Jon Snow’s resurrection is unlike anything that has ever happened on Game of Thrones. There have been resurrections before, Beric Dondarrion being the most famous. In fact, it appears that Beric was a character that was only introduced for the sole purpose of setting up Jon’s resurrection. Beric was about as tertiary character as they come on Game of Thrones. In the case of main characters, especially those belonging to House Stark, dead is dead. Yet Jon Snow is among the living or at least he appears to be that way. While fans are celebrating Jon’s miraculous (but much expected) return it is possible that Jon Snow might not be the same one fans lost.
Looking at Past Clues
There is plenty of evidence in the actual episode “Oathbreaker” that suggests that Jon is not quite the same after his death. The most damning information though comes from the background, from past episodes of the show and interviews by Game of Thrones creator George R.R. Martin.
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Going back to the example of Beric Dondarrion, when the character was introduced in season 3, he spoke about his state of mind following his own resurrections. In Beric’s words every time he came back, he came back a bit “less.” He lost a bit of himself following each return and a shadow passed over his spirit. He was darker and each death changed his outlook and connection to humanity.
Then there is a very telling interview that George R.R. Martin had with John Hodgman in 2011. Among other things Martin talked to Hodgman about his creative thoughts on narrative resurrection and it doesn’t speak well for the future of Jon Snow. “My characters who come back from death are worse for wear. In some ways, they’re not even the same characters anymore.” Martin explained, “The body may be moving, but some aspect of the spirit is changed or transformed, and they’ve lost something.” While Jon Snow has not yet come back to life in the books of which Game of Thrones is based, it is likely his resurrection will follow the exact same description in the show and the text.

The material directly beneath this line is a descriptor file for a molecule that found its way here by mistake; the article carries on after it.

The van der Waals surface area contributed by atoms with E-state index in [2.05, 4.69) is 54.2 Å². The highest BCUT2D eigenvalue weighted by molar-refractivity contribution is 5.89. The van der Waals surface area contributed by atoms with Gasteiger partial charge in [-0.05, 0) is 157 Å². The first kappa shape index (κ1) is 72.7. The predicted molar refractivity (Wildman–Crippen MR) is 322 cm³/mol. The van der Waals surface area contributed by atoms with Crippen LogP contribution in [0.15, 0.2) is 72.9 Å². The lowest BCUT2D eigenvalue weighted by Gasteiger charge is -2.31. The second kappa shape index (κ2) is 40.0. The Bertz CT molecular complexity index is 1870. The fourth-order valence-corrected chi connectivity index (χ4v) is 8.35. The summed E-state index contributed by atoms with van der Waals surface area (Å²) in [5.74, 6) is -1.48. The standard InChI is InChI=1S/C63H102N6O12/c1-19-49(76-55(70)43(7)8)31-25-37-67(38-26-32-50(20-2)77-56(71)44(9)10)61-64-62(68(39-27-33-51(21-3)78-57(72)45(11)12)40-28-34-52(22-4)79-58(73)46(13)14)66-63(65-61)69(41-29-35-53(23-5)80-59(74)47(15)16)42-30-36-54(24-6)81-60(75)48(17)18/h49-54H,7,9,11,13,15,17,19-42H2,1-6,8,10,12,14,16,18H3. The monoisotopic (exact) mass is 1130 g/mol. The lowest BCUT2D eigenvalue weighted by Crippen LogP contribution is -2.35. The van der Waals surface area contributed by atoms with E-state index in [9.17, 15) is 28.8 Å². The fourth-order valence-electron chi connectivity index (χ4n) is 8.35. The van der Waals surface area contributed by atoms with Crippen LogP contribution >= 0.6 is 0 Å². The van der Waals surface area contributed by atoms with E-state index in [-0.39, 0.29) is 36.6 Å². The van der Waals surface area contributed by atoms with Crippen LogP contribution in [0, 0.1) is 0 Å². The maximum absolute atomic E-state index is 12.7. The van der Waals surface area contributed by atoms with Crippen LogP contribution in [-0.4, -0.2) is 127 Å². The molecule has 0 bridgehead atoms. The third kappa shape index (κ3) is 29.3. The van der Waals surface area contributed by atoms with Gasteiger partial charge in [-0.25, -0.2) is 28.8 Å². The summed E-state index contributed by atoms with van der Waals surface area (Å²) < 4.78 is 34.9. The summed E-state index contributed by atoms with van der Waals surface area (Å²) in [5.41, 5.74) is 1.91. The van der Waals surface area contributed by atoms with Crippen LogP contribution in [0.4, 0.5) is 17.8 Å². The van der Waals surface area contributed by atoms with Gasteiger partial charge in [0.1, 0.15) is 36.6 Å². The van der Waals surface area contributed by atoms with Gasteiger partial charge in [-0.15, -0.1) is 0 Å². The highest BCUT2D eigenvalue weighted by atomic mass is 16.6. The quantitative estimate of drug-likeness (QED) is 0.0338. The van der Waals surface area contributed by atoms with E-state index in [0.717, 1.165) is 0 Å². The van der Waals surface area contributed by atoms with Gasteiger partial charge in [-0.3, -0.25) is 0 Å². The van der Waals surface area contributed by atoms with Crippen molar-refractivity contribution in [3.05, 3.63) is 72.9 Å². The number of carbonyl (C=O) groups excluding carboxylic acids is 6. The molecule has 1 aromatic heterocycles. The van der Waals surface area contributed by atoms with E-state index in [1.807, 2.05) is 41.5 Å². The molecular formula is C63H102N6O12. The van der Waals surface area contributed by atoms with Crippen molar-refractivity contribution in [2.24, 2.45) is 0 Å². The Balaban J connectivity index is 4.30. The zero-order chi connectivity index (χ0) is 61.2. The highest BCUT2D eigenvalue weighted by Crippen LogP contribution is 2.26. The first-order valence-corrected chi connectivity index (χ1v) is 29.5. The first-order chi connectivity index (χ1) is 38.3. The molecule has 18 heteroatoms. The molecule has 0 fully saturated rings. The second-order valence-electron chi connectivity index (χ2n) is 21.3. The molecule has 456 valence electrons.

So when you take Martin’s words into account and what Game of Thrones set up with Beric Dondarrion, Jon’s actions in “Oathbreaker” take on a worrying perspective. Jon’s section of the plot in “Oathbreaker” had a lot to do with him taking revenge. Jon, after an appropriate period of adjustment of coming to terms with being alive which was about 2 minutes, went about making the traitors who killed him pay. “Pay” in this context meaning hang them from their annoying necks until they were super dead.
I’m sure every fan rejoiced about the death of Ser Alliser and Olly, especially the latter. (Every Game of Thrones viewer had to be over that kid’s constant impression of Warheads wrapper mixed with an expression of extreme constipation.) Jon’s reaction was a lot more troubling. The Jon who executed his killers was a lot colder and angrier than we’d ever seen him before. It’s also telling about how Jon kills the traitors. He doesn’t do it the “honorable” way like Ned Stark taught him, by chopping off their heads in one clean swoop. The traitors are killed by hanging and Game of Thrones made a point to show the bodies struggling a long time before they finally died.